Presented at the IAMCR 2012 Conference, Durban, South Africa.
Niall McNulty was part of the Ulwazi team that came runner-up in the ‘Innovative Use of Technology for Community Engagement’ category at the recent Telkom-Highway Africa New Media Awards.
(Chapter written for Undressing Durban book)
I’m hopping about on one leg, in the middle of a busy walkway, obstructing morning commuters. Directly across from me is the herb-sellers market, above me cars funnel into the city while below colourful aprons are strewn across stairs, the ladies selling them sitting on upturned crates. “Is this the right size?” I ask Crops as I squeeze my foot into a cross-strapped rubber sandal. “Sure, sure, stretch to fit,” he answers. Crops makes and sells imbadadada (a home-made shoe or literally ‘someone who walks with an awkward gait’) from a small outlet on the edge of Warwick Triangle. Pairs are lined up outside his shop, in rows based on style and size. The imbadadada is a thick, hard-wearing sandal, with two straps along the front and one along the back, originally made by Zulu tribesmen. Johnny Clegg made these shoes popular with a wider audience in the eighties, dancing in a pair on stages across the world.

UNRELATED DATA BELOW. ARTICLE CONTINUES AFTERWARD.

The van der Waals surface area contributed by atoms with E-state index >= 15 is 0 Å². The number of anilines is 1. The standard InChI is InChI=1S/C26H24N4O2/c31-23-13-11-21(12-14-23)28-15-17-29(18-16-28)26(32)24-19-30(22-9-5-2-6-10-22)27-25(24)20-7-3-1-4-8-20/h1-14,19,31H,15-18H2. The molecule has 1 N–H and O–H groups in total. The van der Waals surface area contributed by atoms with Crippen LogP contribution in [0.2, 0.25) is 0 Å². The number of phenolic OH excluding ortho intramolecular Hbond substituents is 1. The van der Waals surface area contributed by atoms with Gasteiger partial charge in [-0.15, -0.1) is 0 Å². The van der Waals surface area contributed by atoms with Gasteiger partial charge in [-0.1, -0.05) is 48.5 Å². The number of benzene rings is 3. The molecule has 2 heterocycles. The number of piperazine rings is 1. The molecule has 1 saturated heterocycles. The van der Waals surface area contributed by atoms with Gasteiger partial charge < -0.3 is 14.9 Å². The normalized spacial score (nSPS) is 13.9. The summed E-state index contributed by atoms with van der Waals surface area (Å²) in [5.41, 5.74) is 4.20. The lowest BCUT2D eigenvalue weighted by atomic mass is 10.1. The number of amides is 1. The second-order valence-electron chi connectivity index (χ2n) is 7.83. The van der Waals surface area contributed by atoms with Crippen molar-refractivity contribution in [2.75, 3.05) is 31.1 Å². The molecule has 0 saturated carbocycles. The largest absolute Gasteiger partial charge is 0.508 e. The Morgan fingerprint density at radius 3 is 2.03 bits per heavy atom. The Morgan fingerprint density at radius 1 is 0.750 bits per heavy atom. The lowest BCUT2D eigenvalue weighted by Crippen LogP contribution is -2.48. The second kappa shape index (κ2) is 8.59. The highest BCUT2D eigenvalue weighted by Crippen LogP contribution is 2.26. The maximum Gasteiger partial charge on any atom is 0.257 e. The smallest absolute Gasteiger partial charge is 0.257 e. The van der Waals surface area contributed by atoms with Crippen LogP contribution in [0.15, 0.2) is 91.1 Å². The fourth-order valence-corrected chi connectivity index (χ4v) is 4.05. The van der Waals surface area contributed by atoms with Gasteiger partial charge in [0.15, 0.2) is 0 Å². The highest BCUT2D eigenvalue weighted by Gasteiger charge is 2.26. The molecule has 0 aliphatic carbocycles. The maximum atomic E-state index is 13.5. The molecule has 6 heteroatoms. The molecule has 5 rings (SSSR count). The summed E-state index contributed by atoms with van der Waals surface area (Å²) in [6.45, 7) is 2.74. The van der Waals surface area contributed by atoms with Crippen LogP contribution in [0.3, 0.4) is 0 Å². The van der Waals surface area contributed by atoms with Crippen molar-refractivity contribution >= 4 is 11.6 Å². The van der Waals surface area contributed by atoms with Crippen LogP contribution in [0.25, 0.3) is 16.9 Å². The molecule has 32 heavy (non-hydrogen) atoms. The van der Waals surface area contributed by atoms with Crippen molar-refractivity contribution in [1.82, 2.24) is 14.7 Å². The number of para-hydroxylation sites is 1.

“I make these myself from the car tires,” Crops tells me. “It’s an old design. They first started making them in the 1950s. The people buy it for the traditional dance or just to wear. It is comfortable and they last a long time. I am also making these new styles now, ones with the buckle and ones with Nike.” Continue reading
I was interviewed in the June issue of the New Scientist magazine, for an article ‘An app for folklore’ that examines how digital technologies are used to preserve cultural knowledge for future generations.